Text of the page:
This picture by Käthe Kollwitz hung in my childhood home in Berlin when I grew up, and later in my mother’s apartment in Washington Heights. My nephews and I donated it to the Israel Museum when my mother died some ten years ago.
The picture was part of a leftist Weimar-era teaching, which my parents conveyed to me, that we have an obligation to feed the poor of the world. Everyone I have ever known, or ever hope to know, agrees with this sentiment. But who has made it a priority ? A priority on the level, say, of war-time priorities to protect our freedoms ?
I think that this election year gives an opportunity to rethink priorities. I think that poverty in the Third World, particularly Africa, hangs over all of us as a terrible threat. How can we enjoy what we have when we know that, in Africa alone, there are some 300 million people without enough to eat ?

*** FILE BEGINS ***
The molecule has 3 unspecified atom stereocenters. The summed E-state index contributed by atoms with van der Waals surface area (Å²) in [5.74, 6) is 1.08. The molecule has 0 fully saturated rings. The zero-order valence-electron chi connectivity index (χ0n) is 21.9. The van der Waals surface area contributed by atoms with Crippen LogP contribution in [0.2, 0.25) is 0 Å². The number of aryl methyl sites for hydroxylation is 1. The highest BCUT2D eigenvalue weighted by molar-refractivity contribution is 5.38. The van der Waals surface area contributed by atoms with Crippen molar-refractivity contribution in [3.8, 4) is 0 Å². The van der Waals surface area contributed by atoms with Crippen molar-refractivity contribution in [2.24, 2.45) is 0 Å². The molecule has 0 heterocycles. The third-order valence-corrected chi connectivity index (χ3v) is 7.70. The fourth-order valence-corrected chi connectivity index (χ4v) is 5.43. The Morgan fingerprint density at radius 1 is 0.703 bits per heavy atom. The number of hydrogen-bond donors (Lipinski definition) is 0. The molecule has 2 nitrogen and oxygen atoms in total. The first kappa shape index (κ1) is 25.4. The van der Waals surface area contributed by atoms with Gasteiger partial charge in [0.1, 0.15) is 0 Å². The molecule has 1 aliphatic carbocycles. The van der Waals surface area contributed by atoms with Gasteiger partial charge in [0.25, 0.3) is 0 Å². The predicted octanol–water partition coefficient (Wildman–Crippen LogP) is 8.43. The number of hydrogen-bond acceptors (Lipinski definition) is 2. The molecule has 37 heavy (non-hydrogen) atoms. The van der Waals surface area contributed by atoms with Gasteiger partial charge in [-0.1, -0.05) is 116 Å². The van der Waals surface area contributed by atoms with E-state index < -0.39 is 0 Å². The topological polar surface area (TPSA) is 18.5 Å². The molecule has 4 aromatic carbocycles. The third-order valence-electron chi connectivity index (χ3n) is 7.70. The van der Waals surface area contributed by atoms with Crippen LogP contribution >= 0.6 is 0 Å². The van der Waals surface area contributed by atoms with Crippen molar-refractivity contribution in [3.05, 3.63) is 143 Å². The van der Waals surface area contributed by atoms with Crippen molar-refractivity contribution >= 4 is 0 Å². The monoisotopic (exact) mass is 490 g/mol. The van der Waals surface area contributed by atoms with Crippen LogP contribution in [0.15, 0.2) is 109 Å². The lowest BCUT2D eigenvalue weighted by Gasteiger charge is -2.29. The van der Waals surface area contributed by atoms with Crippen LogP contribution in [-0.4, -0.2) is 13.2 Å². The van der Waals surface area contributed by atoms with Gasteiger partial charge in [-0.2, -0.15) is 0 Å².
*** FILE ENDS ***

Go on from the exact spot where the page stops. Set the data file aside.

The problem of poverty is enormously complex, containing at the very least six interrelated components: under-development, governmental greed and corruption, chronic inter-ethnic violence, disease, western indifference and greed, and hunger itself. One expert, Alex de Waal, has done us the tremendous service of reviewing some recent scholarly work, and any thinking on the subject may well start with the study of such materials.
One of the things that I learned from de Waal is that the British government, beginning with Tony Blair, established a new, Cabinet-level Department for International Development
to administer and coordinate British concerns for feeding the hungry. This is more than we have done, it seems to me.
I think that, with due regard for the great complexity of the issue, and the great unlikelihood that fully satisfactory solutions can be found soon, we need more of a sense of urgency on the part of our top political leadership.
Whether you favorite presidential candidate’s name starts with an O or an M, will you write to him and ask him to place world hunger somewhere on the top of his concerns ?